My ultimate goal with these projects is not to create content, just for the sake of creating content.  There is enough crappy content on the inter-webs.  Rather, our job is to write, inspire, create, and challenge new paradigms in how we build brands in the interactive space.  My suggestion is to use graph search and followerwonk to analyze customers and understand what they like, and how that may relate or encompass your brand.

    And more about content (I love this presentation):



  • title tags and how they have changed

    In case you have been living in a cave, I’ll preface by saying the days of stuffing your page title with keywords are over.  Even just placing a keyword or two in your title can often no longer do much of anything.  The two options I give clients to write titles (or how we now write titles for clients/or when we are in the process of changing titles) is as follows:

    1. If your brand is strong, always put your brand first.  For example, “Four Seasons Hotels and Resorts | Luxury Hotel and Resort Management Company”
    2. If your brand isn’t as strong (a smaller local business, or simply just isn’t known by name), then place your target keyword in the formation of a sentence first, followed by your brand name second.  For example,”Coastal Dining in the Pacific Palisades | Blue Inn Restaurant”

    We do this because when someone searches, if your brand is strong, then they are likely looking for it, and not a keyword first (if there is a keyword first it can throw them off + it just doesn’t look elegant):

    (notice that they aren’t optimizing for the keyword I placed above “Luxury Hotel and Resort Management Company”, rather they are optimizing for ‘Luxury Hotels’, but they still have the brand first.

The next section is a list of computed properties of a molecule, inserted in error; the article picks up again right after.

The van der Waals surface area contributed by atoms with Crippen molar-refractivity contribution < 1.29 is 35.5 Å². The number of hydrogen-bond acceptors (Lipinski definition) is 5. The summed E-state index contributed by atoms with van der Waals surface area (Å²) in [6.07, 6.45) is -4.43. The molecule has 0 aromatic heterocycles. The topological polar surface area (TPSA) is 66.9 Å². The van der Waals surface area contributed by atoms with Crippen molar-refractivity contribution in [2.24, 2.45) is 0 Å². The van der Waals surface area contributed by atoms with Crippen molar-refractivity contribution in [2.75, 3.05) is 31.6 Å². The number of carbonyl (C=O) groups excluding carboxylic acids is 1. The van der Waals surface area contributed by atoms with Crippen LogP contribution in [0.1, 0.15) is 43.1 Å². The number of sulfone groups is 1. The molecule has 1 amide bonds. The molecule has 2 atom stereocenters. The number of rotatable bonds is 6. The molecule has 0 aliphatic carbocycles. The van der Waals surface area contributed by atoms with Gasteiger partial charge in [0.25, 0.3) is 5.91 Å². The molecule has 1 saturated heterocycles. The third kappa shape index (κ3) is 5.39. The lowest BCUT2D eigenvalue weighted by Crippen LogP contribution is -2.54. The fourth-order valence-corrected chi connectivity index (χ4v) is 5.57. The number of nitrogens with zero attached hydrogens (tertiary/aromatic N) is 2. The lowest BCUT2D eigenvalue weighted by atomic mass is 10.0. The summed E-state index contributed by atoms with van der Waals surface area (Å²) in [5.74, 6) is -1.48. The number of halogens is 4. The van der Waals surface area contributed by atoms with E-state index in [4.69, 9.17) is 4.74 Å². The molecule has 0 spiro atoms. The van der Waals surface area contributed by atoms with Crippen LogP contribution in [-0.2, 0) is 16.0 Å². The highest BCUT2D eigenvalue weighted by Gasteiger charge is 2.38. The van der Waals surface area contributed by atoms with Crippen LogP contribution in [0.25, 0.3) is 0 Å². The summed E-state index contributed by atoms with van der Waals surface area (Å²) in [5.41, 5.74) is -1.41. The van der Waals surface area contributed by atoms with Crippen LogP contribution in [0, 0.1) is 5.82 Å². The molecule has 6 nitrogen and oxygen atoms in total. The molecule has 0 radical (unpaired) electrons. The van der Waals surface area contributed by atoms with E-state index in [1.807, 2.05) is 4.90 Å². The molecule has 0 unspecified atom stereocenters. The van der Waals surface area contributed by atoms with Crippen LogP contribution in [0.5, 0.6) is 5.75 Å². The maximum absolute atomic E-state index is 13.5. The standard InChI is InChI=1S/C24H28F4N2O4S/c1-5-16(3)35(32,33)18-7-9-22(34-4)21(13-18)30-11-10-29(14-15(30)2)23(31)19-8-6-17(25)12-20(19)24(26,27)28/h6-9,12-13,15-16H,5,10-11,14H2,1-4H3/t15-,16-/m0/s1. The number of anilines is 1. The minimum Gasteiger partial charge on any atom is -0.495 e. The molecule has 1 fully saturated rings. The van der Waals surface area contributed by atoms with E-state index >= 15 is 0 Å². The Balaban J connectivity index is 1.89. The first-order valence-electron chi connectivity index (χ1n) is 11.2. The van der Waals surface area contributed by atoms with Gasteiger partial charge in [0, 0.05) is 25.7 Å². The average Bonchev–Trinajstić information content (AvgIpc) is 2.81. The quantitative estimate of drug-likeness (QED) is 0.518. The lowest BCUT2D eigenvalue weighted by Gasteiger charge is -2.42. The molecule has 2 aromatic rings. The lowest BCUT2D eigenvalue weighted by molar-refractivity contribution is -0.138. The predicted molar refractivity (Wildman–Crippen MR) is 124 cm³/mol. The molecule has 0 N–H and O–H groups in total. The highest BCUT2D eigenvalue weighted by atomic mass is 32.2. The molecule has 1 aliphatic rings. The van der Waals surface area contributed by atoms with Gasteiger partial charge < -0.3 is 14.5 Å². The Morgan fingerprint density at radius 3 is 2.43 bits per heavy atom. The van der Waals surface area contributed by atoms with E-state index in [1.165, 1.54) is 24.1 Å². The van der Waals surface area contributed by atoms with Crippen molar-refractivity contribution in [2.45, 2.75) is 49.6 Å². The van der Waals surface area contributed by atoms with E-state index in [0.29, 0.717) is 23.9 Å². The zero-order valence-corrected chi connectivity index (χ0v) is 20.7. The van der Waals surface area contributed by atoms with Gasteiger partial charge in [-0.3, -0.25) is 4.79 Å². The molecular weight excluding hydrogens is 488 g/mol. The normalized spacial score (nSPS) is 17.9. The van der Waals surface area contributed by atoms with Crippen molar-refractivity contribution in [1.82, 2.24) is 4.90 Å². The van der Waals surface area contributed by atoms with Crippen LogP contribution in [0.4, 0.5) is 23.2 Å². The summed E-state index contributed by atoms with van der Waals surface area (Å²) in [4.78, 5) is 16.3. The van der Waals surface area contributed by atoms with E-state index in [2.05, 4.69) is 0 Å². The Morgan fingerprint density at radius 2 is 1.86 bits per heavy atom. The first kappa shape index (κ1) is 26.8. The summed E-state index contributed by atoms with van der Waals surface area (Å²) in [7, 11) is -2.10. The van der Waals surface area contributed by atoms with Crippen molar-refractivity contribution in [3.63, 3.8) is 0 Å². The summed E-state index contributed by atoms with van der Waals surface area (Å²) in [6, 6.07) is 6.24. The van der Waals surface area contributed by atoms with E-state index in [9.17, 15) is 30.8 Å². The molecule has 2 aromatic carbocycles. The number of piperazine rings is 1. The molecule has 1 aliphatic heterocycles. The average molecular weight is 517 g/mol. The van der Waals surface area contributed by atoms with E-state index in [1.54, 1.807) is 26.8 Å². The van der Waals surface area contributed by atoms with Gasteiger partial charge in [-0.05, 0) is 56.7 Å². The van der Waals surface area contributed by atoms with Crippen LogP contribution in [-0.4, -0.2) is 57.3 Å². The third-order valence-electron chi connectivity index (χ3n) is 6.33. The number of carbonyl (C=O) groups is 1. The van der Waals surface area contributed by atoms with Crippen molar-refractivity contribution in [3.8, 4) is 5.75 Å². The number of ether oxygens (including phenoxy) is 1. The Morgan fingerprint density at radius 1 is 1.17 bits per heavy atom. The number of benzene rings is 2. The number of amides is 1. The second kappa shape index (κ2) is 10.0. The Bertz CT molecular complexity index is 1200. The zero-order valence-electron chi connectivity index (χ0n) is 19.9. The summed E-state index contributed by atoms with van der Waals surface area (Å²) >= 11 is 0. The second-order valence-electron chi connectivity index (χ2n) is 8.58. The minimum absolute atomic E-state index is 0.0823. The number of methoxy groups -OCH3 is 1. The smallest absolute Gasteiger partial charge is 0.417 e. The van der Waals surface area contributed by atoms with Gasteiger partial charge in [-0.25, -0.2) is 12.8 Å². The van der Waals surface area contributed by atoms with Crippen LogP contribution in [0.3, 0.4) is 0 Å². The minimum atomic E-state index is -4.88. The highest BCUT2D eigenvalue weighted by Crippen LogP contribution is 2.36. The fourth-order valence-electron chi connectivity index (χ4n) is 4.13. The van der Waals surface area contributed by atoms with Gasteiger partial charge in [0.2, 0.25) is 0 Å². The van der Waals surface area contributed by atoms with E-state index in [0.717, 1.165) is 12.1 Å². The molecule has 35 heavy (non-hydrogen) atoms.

(notice the keyword “Santa Monica Restaurants” first, and then the brand name “Upper West.”  Also, as you can see this example doesn’t follow my strategy regarding title creation as they are stuffing keywords into their title.  It is working for them now, but the days of success are numbered.

    The key here is to either use your brand name as a strength, or (if you are smaller) use the search keyword as your strength.  You no longer need multiple keywords in your titles, and rather you should help the search engine understand what content is actually on the page.  Think of Google more as a person.  If you were using Google to find something, you would want the title to easily describe the content that you will find on that page.

    Some other basics regarding titles:

    1. Generally keep titles under 70 characters.
    2. Be concise, but try to keep the keyword structure.  For example if you are targeting “Santa Monica Restaurant” then include it elegantly in your title after the brand, in the description, and also in the page’s content if possible (just don’t over stuff).
    3. If you are writing a description in the title of what the user will find on the page (good idea!) then try to get the keyword in earlier…for example: “Blue Hill Restaurant: Explore our Dinner Menu”

    Another note, and this is worthy of an entirely separate blog post (and I will write one on it) is how titles can affect your sitelinks.  If your site structure is completed well, but you have lousy titles, then Google will have a very difficult time indexing that and therefore will penalize you by very few, or no site links.  Or even if you do get site links they will be impossible for the user to use (because the keywords are all stuffed in the very little real estate you have within the sitelink).  I will write a separate post on how to maximize sitelinks and also how you should structure your site for best practice.

    Quick Recap:

    If your brand is strong, the format for a title should be “Brand | Phrase incorporating target keyword”

    If your brand isn’t as well known, the format for a title should be “Phrase incorporating target keyword | Brand”

    When writing the phrase, think of Google more like a person.  If was searching for a live music schedule, I would probably click on something like “Brand | March Live Entertainment Schedule”


  • empathy

    Empathy is another marketing buzzword.  Since I began the week talking about content, I wanted to relate it to empathy; primarily empathy for the customer.  In advertising empathy is key because if you cannot relate and understand  your customer then you will fail to connect with them.  See my previous post on connection through content.

    Merriam-Webster defines empathy as follows (noun):

    The action of understanding, being aware of, being sensitive to, and vicariously experiencing the feelings, thoughts, and experience of another of either the past or present without having the feelings, thoughts, and experience fully communicated in an objectively explicit manner; also : the capacity for this.